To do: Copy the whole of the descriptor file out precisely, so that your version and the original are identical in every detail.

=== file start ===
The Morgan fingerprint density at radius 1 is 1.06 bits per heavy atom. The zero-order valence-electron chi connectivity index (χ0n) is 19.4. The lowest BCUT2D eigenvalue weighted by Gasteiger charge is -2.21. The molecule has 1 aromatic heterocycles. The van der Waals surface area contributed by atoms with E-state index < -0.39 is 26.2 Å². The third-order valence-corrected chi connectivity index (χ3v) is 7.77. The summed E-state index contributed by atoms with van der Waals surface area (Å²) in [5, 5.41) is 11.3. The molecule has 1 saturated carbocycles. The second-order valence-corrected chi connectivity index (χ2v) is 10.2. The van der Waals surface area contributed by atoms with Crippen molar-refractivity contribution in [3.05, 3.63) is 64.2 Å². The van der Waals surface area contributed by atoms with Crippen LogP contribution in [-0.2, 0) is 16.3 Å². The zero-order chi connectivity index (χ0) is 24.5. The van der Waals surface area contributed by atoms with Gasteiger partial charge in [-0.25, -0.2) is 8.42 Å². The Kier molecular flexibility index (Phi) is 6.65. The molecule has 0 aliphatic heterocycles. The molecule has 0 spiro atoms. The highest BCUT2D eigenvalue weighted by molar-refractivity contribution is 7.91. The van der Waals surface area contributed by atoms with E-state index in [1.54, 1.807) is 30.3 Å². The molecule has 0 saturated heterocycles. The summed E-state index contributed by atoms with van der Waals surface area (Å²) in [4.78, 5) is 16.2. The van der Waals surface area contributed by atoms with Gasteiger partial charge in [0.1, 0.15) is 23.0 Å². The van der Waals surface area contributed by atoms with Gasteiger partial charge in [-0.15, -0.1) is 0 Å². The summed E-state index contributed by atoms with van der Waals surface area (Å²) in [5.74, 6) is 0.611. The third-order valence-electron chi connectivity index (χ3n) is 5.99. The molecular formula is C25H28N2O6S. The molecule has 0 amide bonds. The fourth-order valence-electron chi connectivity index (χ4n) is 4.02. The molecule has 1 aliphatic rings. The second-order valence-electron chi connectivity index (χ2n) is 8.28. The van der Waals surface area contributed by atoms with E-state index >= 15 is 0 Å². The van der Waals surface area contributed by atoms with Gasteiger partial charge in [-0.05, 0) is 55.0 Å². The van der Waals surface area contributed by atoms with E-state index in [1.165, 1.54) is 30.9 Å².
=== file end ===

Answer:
The Morgan fingerprint density at radius 1 is 1.06 bits per heavy atom. The zero-order valence-electron chi connectivity index (χ0n) is 19.4. The lowest BCUT2D eigenvalue weighted by Gasteiger charge is -2.21. The molecule has 1 aromatic heterocycles. The van der Waals surface area contributed by atoms with E-state index < -0.39 is 26.2 Å². The third-order valence-corrected chi connectivity index (χ3v) is 7.77. The summed E-state index contributed by atoms with van der Waals surface area (Å²) in [5, 5.41) is 11.3. The molecule has 1 saturated carbocycles. The second-order valence-corrected chi connectivity index (χ2v) is 10.2. The van der Waals surface area contributed by atoms with Crippen molar-refractivity contribution in [3.05, 3.63) is 64.2 Å². The van der Waals surface area contributed by atoms with Crippen LogP contribution in [-0.2, 0) is 16.3 Å². The zero-order chi connectivity index (χ0) is 24.5. The van der Waals surface area contributed by atoms with Gasteiger partial charge in [-0.25, -0.2) is 8.42 Å². The Kier molecular flexibility index (Phi) is 6.65. The molecule has 0 aliphatic heterocycles. The molecule has 0 spiro atoms. The highest BCUT2D eigenvalue weighted by molar-refractivity contribution is 7.91. The van der Waals surface area contributed by atoms with E-state index in [1.54, 1.807) is 30.3 Å². The molecule has 0 saturated heterocycles. The summed E-state index contributed by atoms with van der Waals surface area (Å²) in [4.78, 5) is 16.2. The van der Waals surface area contributed by atoms with Gasteiger partial charge in [0.1, 0.15) is 23.0 Å². The van der Waals surface area contributed by atoms with Gasteiger partial charge in [-0.15, -0.1) is 0 Å². The summed E-state index contributed by atoms with van der Waals surface area (Å²) in [5.74, 6) is 0.611. The third-order valence-electron chi connectivity index (χ3n) is 5.99. The molecular formula is C25H28N2O6S. The molecule has 0 amide bonds. The fourth-order valence-electron chi connectivity index (χ4n) is 4.02. The molecule has 1 aliphatic rings. The second-order valence-electron chi connectivity index (χ2n) is 8.28. The van der Waals surface area contributed by atoms with E-state index >= 15 is 0 Å². The van der Waals surface area contributed by atoms with Gasteiger partial charge in [-0.05, 0) is 55.0 Å². The van der Waals surface area contributed by atoms with E-state index in [1.165, 1.54) is 30.9 Å².